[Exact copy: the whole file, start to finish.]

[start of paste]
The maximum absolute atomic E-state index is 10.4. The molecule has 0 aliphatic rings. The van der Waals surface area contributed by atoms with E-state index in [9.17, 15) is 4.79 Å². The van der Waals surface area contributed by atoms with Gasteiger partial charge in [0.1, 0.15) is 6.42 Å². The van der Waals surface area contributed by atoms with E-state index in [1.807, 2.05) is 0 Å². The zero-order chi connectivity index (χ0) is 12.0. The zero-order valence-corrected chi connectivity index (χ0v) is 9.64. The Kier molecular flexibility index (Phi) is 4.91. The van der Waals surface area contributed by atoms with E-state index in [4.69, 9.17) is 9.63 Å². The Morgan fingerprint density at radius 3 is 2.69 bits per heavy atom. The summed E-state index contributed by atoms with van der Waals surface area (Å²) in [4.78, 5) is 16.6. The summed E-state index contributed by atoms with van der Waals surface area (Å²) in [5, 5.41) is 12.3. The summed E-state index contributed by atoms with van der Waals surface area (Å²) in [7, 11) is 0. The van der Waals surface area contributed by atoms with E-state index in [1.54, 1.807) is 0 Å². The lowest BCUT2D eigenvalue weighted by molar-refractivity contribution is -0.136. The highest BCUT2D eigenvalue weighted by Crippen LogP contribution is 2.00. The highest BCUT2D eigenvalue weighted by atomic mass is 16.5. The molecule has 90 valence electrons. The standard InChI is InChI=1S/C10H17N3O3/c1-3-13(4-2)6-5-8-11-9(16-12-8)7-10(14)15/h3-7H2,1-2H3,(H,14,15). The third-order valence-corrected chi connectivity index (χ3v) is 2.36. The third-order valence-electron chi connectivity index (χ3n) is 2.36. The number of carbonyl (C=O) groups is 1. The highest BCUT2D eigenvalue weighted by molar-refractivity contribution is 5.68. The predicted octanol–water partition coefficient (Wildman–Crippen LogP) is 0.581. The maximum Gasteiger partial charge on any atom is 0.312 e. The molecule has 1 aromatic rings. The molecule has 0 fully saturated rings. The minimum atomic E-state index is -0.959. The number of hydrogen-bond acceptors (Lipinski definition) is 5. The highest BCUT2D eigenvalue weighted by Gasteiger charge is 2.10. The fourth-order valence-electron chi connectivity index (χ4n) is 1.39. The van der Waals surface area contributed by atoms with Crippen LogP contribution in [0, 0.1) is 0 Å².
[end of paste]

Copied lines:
The maximum absolute atomic E-state index is 10.4. The molecule has 0 aliphatic rings. The van der Waals surface area contributed by atoms with E-state index in [9.17, 15) is 4.79 Å². The van der Waals surface area contributed by atoms with Gasteiger partial charge in [0.1, 0.15) is 6.42 Å². The van der Waals surface area contributed by atoms with E-state index in [1.807, 2.05) is 0 Å². The zero-order chi connectivity index (χ0) is 12.0. The zero-order valence-corrected chi connectivity index (χ0v) is 9.64. The Kier molecular flexibility index (Phi) is 4.91. The van der Waals surface area contributed by atoms with E-state index in [4.69, 9.17) is 9.63 Å². The Morgan fingerprint density at radius 3 is 2.69 bits per heavy atom. The summed E-state index contributed by atoms with van der Waals surface area (Å²) in [4.78, 5) is 16.6. The summed E-state index contributed by atoms with van der Waals surface area (Å²) in [5, 5.41) is 12.3. The summed E-state index contributed by atoms with van der Waals surface area (Å²) in [7, 11) is 0. The van der Waals surface area contributed by atoms with E-state index in [1.54, 1.807) is 0 Å². The lowest BCUT2D eigenvalue weighted by molar-refractivity contribution is -0.136. The highest BCUT2D eigenvalue weighted by Crippen LogP contribution is 2.00. The highest BCUT2D eigenvalue weighted by atomic mass is 16.5. The molecule has 90 valence electrons. The standard InChI is InChI=1S/C10H17N3O3/c1-3-13(4-2)6-5-8-11-9(16-12-8)7-10(14)15/h3-7H2,1-2H3,(H,14,15). The third-order valence-corrected chi connectivity index (χ3v) is 2.36. The third-order valence-electron chi connectivity index (χ3n) is 2.36. The number of carbonyl (C=O) groups is 1. The highest BCUT2D eigenvalue weighted by molar-refractivity contribution is 5.68. The predicted octanol–water partition coefficient (Wildman–Crippen LogP) is 0.581. The maximum Gasteiger partial charge on any atom is 0.312 e. The molecule has 1 aromatic rings. The molecule has 0 fully saturated rings. The minimum atomic E-state index is -0.959. The number of hydrogen-bond acceptors (Lipinski definition) is 5. The highest BCUT2D eigenvalue weighted by Gasteiger charge is 2.10. The fourth-order valence-electron chi connectivity index (χ4n) is 1.39. The van der Waals surface area contributed by atoms with Crippen LogP contribution in [0, 0.1) is 0 Å².